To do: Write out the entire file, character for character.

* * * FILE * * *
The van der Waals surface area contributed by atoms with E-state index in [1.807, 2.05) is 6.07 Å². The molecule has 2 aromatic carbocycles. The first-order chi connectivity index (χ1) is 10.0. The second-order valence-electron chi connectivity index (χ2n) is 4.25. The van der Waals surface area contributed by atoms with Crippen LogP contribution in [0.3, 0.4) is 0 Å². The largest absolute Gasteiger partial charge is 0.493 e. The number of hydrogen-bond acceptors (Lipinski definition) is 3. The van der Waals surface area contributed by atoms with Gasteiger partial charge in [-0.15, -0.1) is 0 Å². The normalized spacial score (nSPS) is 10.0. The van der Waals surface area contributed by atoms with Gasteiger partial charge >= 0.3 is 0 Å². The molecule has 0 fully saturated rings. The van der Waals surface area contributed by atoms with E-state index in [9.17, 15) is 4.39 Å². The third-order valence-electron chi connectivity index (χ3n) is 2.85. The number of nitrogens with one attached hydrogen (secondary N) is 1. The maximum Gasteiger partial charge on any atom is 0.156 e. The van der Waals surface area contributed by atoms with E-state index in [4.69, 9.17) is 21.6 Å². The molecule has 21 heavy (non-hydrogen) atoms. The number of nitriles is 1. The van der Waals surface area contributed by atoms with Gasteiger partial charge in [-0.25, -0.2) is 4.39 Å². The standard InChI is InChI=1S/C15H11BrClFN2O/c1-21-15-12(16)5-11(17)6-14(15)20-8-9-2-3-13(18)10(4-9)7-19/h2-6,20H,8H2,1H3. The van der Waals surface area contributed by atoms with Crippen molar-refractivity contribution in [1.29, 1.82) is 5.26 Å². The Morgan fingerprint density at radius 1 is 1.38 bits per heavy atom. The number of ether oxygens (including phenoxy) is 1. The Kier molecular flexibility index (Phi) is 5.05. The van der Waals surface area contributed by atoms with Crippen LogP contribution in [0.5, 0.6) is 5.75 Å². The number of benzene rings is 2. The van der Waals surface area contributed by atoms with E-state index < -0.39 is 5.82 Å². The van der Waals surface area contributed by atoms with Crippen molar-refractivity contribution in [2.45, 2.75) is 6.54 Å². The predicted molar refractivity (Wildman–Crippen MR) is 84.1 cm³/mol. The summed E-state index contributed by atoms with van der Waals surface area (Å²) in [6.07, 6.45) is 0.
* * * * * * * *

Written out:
The van der Waals surface area contributed by atoms with E-state index in [1.807, 2.05) is 6.07 Å². The molecule has 2 aromatic carbocycles. The first-order chi connectivity index (χ1) is 10.0. The second-order valence-electron chi connectivity index (χ2n) is 4.25. The van der Waals surface area contributed by atoms with Crippen LogP contribution in [0.3, 0.4) is 0 Å². The largest absolute Gasteiger partial charge is 0.493 e. The number of hydrogen-bond acceptors (Lipinski definition) is 3. The van der Waals surface area contributed by atoms with Gasteiger partial charge in [-0.15, -0.1) is 0 Å². The normalized spacial score (nSPS) is 10.0. The van der Waals surface area contributed by atoms with Gasteiger partial charge >= 0.3 is 0 Å². The molecule has 0 fully saturated rings. The van der Waals surface area contributed by atoms with E-state index in [9.17, 15) is 4.39 Å². The third-order valence-electron chi connectivity index (χ3n) is 2.85. The number of nitrogens with one attached hydrogen (secondary N) is 1. The maximum Gasteiger partial charge on any atom is 0.156 e. The van der Waals surface area contributed by atoms with E-state index in [4.69, 9.17) is 21.6 Å². The molecule has 21 heavy (non-hydrogen) atoms. The number of nitriles is 1. The van der Waals surface area contributed by atoms with Gasteiger partial charge in [-0.25, -0.2) is 4.39 Å². The standard InChI is InChI=1S/C15H11BrClFN2O/c1-21-15-12(16)5-11(17)6-14(15)20-8-9-2-3-13(18)10(4-9)7-19/h2-6,20H,8H2,1H3. The van der Waals surface area contributed by atoms with Crippen molar-refractivity contribution in [1.29, 1.82) is 5.26 Å². The Morgan fingerprint density at radius 1 is 1.38 bits per heavy atom. The number of ether oxygens (including phenoxy) is 1. The Kier molecular flexibility index (Phi) is 5.05. The van der Waals surface area contributed by atoms with Crippen LogP contribution in [0.5, 0.6) is 5.75 Å². The number of benzene rings is 2. The van der Waals surface area contributed by atoms with E-state index < -0.39 is 5.82 Å². The van der Waals surface area contributed by atoms with Crippen molar-refractivity contribution in [2.45, 2.75) is 6.54 Å². The predicted molar refractivity (Wildman–Crippen MR) is 84.1 cm³/mol. The summed E-state index contributed by atoms with van der Waals surface area (Å²) in [6.07, 6.45) is 0.